For Michigan adults and children with disabilities, the Special Olympics Michigan Summer Games are one of the few chances they’ll have at showing the world – and themselves – exactly what they’re made of. Living with a disability day to day can be a bigger challenge than most people could ever fathom, whether those challenges take the form of physical impairments or social isolation from their peers. No one knew that more than Eunice Kennedy Shriver, sister of slain American President John F. Kennedy. Shriver’s other sibling, Rose Kennedy, lived with a cognitive disability. As they grew up with Rose, she watched as others excluded and isolated her from social, leisure and other sporting activities. In a response to her sister’s plight, and to ensure that people living with disabilities everywhere would be judged only by the content of their character, Shriver started the first Special Olympics in 1968. More than 40 years later, Michigan’s Special Olympics organization is set to host a record-setting 2,829 athletes at the 2014 summer games at Central Michigan University. The games will also host about 3,400 coaches, volunteers, family members and will even feature an appearance by former “American Idol” contestant and Mount Pleasant native Shubha Vedula. Special Olympics Public Relations Coordinator Aaron Mills said it is the most athletes who have signed up for the games in the last eight years. “I don’t know what to attribute to that,” Mills said. “We just have more people coming out to do it. We’ve seen an increase in the number of athletes, and we’re all about it.” The three-day event will start on May 29 when the runners in the Law Enforcement Torch Run take the torch that signifies the start of the games at 10 a.m. from Lansing to Kelly/Shorts Stadium, where it will arrive 6:30 p.m. Vedula will sing the National Anthem at the beginning of the games, along with some of her own songs. She will also be signing autographs on May 30 with David Paquette, last year’s SpartanNash Stores 2013 Healthy Athlete of the Year. From Friday on, sporting activities will be on display around CMU’s campus, such as the Unified Soccer Clinic, the rowing challenge competition and drop-in Zumba. Most of the events will take place at the stadium, the Indoor Activities Center’s Turf Bay, and the outdoor and indoor IAC track. Heather Burke, SOMI’s director of sport and training, said the summer games will feature 96 total events going on, including two new clinics for indoor kayaking and tennis. “There are 13 different sport events to a degree, not including field events,” she said. “We’re also having a Project Unify day on Thursday, which will include bocce ball, bowling and soccer.” The Project Unify program is designed for K-12 students to partner with students with cognitive disabilities, Burke added. Other than its service to families and people with disabilities, the Michigan Summer Games also is known as one of the largest volunteer venues out of any CMU event. Zachary Warner, SOMI’s coordinator of sports and training, said the games will have roughly 980 volunteers signed up to help move the event along smoothly. However, Some of those slots are from groups like SpartanNash — the sponsor of the event — which brings in 15 to 25 volunteers, moving that number to more than 1,000 volunteers this year.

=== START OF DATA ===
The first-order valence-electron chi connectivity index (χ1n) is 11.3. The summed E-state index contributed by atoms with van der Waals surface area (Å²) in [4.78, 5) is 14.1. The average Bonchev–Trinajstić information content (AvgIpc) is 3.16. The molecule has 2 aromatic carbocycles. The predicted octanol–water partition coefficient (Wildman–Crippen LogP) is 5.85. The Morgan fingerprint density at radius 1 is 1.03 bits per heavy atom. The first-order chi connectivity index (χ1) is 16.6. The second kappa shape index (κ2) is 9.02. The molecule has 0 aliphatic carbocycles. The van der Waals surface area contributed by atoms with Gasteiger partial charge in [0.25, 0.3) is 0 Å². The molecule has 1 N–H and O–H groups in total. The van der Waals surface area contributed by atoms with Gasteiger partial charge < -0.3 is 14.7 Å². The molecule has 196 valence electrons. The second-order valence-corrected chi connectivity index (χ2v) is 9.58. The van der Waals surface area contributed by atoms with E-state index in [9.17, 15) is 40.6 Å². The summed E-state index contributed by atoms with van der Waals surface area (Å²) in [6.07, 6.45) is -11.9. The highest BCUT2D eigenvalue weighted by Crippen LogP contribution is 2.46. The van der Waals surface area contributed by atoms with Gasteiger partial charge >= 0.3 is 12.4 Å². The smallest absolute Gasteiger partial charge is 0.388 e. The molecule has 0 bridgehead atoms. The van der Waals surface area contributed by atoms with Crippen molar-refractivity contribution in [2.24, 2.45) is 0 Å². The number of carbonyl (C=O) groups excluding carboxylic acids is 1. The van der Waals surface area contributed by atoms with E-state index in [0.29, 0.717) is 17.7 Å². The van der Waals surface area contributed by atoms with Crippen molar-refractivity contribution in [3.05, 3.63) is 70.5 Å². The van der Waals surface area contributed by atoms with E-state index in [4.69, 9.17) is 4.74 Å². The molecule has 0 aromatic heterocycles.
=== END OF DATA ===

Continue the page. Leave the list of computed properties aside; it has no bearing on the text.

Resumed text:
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“Eunice Kennedy Shriver is a pioneer who literally changed the way persons with intellectual disabilities are treated “The oldest volunteer is 79 years old, the youngest one is seven years old,” Warner said, speaking about the diversity of the kinds of people that volunteer each year.

A lifetime in Michigan While the first event began in the ’60s, Michigan was one of the organization’s founding delegations. Michigan formed its statewide Special Olympics competition within the first year of the games’ existence. Originally hosted in Kalamazoo at Western Michigan University, the organization’s state headquarters was founded in Adrian. In 1973, the state summer games moved north to CMU, where it has called home ever since. Its statewide headquarters followed suit a year later. The first summer games had 1,600 athletes and more than 200 volunteers, all of which were CMU students. That number has grown exponentially, and volunteers now include not only CMU students, but athletic coaches and local medical staff. Special Olympics Michigan needed to settle into a different place other than Adrian with the necessary resources and an enthusiastic community, Mills said. Mount Pleasant left such a good impression after the games were held here for the first time that the organizers decided the town was indeed the best option for a new home. Mills added that it was a big deal back then for Mount Pleasant to get the games because it was the fourth city to ever host the International Special Olympics summer games. Other international games were located in cities like Chicago, Los Angeles and New York. “(They) were the first cities to ever hold the International Special Olympics Summer Games, which is crazy when you think about it,” Mills said. “That involved athletes from all over the world coming to Mount Pleasant.” With the advent of social media, the Special Olympics Michigan summer games have a new global appeal, reaching far outside the confines of the Great Lakes. According to recent Facebook trends, Mills said, SOMI has the second most “likes” than any state program for Special Olympics in the country. “We’re just shy of 14,000, which is solid,” he said. “A lot of it is word of mouth at this point. The more people know about what’s going on with SOMI, the more they’ll want to have us in their Facebook and Twitter feeds.” Like the athletes who compete, the games in Mount Pleasant have truly lived up to the challenge, and continue to show the world exactly what it’s made of.